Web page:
By Cynthia Hubert
Haben Girma surfs and salsa dances. She scaled an iceberg in Alaska. She graduated from Harvard Law School and wrote a memoir that became a bestseller.
She also is deaf and blind.
Girma has defied the low expectations sometimes assigned to disabled people and has made championing equal opportunities the focus of her life.
An internationally renowned disability-rights advocate, Girma will bring her remarkable story to Sacramento State as headliner for the Green and Gold Speaker series at noon Feb. 25 in the University Ballroom.
The daughter of East African refugees, Girma was born without hearing or sight, challenges that did not impede her achievement. After receiving her early education in the Bay Area, she attended and graduated with honors from Lewis & Clark College in Portland, Ore. In 2013, she became the first deafblind person to graduate from Harvard Law School.
Girma used Braille versions of textbooks and other written materials, along with other alternative learning tools, to navigate law school.
Communicating with Girma involves people wishing to speak with her using a wireless keybord to type their information. The keybord is connected to a computer that turns what is typed into a Braille printout that Girma reads before speaking her response. The system was developed with the help of one of Girma's friends while they were in college.
Following graduation, Girma worked as a lawyer at the nonprofit Disability Rights Advocates in Berkeley. There, she helped win a groundbreaking case against Scribd, a digital lending library. The courts affirmed that online businesses like Scribd must comply with the Americans With Disabilities Act (ADA), which prohibits discrimination against disabled people in all areas of public life.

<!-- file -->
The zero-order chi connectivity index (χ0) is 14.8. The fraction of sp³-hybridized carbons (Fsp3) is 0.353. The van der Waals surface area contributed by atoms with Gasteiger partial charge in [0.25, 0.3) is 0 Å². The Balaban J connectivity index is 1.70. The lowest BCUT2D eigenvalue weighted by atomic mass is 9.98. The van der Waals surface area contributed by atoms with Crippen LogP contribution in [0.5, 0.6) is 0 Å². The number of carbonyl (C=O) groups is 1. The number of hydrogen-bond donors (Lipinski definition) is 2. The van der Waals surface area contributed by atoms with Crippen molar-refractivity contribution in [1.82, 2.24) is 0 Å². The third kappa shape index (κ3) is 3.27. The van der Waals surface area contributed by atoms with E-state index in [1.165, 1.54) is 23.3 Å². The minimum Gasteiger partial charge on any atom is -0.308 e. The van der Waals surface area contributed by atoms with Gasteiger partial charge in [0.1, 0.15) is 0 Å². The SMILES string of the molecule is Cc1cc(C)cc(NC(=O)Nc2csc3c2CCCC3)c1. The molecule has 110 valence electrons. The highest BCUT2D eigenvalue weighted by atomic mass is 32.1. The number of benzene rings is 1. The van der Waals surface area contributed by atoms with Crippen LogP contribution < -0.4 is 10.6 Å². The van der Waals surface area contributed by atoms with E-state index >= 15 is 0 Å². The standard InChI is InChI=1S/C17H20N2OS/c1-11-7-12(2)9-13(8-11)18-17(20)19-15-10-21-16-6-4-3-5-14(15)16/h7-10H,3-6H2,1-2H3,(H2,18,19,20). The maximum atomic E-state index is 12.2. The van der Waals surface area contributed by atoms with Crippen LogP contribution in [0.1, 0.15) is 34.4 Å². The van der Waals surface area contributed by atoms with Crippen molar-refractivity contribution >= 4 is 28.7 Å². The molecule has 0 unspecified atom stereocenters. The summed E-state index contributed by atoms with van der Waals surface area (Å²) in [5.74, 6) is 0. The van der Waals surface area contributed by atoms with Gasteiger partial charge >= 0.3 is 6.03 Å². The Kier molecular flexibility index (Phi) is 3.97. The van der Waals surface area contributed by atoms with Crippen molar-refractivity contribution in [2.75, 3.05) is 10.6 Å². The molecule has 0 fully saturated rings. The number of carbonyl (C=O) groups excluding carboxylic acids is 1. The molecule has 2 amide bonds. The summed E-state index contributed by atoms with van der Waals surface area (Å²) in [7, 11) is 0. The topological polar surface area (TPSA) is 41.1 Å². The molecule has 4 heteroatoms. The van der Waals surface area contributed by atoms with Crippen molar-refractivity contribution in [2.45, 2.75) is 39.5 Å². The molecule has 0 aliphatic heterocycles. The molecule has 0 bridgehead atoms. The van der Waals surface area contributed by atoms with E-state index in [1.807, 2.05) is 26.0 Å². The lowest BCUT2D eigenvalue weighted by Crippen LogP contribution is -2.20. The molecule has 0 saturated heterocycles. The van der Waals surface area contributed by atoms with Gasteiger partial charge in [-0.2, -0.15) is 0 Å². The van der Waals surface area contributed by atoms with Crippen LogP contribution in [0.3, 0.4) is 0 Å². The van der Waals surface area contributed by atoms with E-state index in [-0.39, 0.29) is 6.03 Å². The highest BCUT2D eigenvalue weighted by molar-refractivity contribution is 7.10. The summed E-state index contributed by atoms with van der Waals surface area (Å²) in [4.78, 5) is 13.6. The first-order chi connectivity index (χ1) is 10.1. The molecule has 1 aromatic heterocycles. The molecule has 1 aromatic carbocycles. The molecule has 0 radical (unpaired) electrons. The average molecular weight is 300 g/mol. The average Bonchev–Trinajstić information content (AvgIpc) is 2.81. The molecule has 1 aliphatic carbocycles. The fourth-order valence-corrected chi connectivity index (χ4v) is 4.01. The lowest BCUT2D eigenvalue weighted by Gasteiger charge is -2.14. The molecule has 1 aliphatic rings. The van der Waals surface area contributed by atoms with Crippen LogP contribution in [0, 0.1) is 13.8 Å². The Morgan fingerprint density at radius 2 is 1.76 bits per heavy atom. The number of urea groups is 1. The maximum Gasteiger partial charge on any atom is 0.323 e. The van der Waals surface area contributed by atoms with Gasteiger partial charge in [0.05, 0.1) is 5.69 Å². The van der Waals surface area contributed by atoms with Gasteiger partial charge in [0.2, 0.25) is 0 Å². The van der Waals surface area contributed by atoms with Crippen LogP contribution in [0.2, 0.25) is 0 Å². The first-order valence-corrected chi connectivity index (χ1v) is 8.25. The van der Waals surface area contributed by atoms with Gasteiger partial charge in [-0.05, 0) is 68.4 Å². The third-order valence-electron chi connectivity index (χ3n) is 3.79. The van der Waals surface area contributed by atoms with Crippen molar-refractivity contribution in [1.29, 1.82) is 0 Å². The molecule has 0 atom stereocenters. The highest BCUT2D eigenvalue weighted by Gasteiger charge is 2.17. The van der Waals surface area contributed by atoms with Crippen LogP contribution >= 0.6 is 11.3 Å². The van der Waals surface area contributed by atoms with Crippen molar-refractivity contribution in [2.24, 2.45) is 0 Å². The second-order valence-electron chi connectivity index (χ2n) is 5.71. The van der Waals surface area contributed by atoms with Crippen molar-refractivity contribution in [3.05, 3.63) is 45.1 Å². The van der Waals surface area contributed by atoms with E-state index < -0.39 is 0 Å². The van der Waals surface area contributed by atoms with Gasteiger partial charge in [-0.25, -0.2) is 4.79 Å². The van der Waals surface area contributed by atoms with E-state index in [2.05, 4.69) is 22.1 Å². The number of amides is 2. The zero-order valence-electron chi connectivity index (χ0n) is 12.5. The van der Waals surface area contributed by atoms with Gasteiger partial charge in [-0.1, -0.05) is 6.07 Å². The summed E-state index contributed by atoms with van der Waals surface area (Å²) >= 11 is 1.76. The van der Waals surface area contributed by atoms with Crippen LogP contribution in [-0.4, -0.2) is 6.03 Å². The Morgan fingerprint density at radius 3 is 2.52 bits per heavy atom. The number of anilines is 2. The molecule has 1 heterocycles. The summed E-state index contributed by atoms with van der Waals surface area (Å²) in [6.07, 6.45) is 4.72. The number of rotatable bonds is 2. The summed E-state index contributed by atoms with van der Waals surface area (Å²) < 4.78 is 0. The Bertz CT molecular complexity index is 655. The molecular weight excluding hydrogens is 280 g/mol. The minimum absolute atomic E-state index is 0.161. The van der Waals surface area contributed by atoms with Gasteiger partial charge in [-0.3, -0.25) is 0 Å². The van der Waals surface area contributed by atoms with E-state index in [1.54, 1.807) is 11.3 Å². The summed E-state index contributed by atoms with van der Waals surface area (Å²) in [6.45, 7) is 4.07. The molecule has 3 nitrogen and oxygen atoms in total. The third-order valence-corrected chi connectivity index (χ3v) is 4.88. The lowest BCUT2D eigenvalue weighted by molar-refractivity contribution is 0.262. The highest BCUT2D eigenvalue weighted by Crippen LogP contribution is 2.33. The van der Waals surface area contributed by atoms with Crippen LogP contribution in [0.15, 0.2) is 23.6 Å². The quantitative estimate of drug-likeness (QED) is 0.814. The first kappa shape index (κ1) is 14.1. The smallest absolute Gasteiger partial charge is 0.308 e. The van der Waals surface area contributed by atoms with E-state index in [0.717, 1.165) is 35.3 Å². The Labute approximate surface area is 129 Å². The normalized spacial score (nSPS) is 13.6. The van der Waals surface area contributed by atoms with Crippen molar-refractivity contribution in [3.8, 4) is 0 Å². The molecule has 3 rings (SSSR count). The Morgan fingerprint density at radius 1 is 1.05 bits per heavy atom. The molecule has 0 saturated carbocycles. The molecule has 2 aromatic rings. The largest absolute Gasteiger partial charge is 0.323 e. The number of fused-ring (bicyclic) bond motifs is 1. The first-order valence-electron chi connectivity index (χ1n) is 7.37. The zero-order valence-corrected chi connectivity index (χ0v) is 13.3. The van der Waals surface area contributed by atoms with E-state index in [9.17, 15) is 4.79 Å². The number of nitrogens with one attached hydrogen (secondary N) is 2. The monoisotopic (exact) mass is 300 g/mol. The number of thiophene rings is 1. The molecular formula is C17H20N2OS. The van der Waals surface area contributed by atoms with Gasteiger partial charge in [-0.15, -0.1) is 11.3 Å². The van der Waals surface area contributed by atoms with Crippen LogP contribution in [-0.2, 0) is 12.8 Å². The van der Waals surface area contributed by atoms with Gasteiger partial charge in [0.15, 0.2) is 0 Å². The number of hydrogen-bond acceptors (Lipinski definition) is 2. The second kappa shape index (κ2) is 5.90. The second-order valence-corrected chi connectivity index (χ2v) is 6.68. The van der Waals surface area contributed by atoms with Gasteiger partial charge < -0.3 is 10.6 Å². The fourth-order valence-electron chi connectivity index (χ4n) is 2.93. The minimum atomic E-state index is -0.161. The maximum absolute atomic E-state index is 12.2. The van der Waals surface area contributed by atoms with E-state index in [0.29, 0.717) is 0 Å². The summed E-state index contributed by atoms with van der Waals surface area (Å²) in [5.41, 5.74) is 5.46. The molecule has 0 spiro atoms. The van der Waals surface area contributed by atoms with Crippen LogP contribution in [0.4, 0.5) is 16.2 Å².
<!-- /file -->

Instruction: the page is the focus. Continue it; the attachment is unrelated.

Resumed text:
Girma credits the ADA with helping to pave the way toward her education and accomplishments. In 2015, she received accolades from President Obama at a White House ceremony marking the ADA's 25th anniversary.
These days Girma focuses on accessibility and diversity training, consulting and professional speaking.
“She’s brilliant,” said Beth Lesen, Sac State’s dean of students and associate vice president for Student Affairs. “She is an international expert on adaptive technology. Her expertise has been sought by more than one president of the United States, and our students deserve access to that kind of brilliance.
“Besides being an openly disabled powerhouse of a disability rights advocate, she is also a woman of color who has accomplished remarkable things in this world and is still very much on the rise.”
Girma’s message of inclusivity makes her a perfect choice for Sac State’s Green and Gold Speaker series, said Mary Lee Vance, director of Sac State’s Services for Students with Disabilities, one of the event’s sponsors. The speaker series features scholars, artists, writers and other notable leaders whose work reflects the University’s commitment to fostering a welcoming environment.
“Haben is perfect for Green and Gold,” Vance said. “She’s a very articulate and thoughtful speaker, and her message is all about universal access and inclusiveness.”
Girma will appear with her service dog, Mylo, who has traveled globally with her. After she speaks, she will urge the audience to interact with her by approaching the stage and typing their questions or comments into her computer.
“Her protocol is very simple,” Vance said. “Just grab the keyboard and start typing.”
Girma’s appearance on campus will resonate, particularly during Black History Month, Lesen said.
“Bringing Ms. Girma to Sacramento State to share with our community all that she has accomplished is, I believe, a real gift,” Lesen said.
The event is wheelchair accessible, and American Sign Language interpretation and captioning will be provided. Contact firstname.lastname@example.org for any other necessary accommodations.
Information about other campus activities celebrating Black History Month can be found online.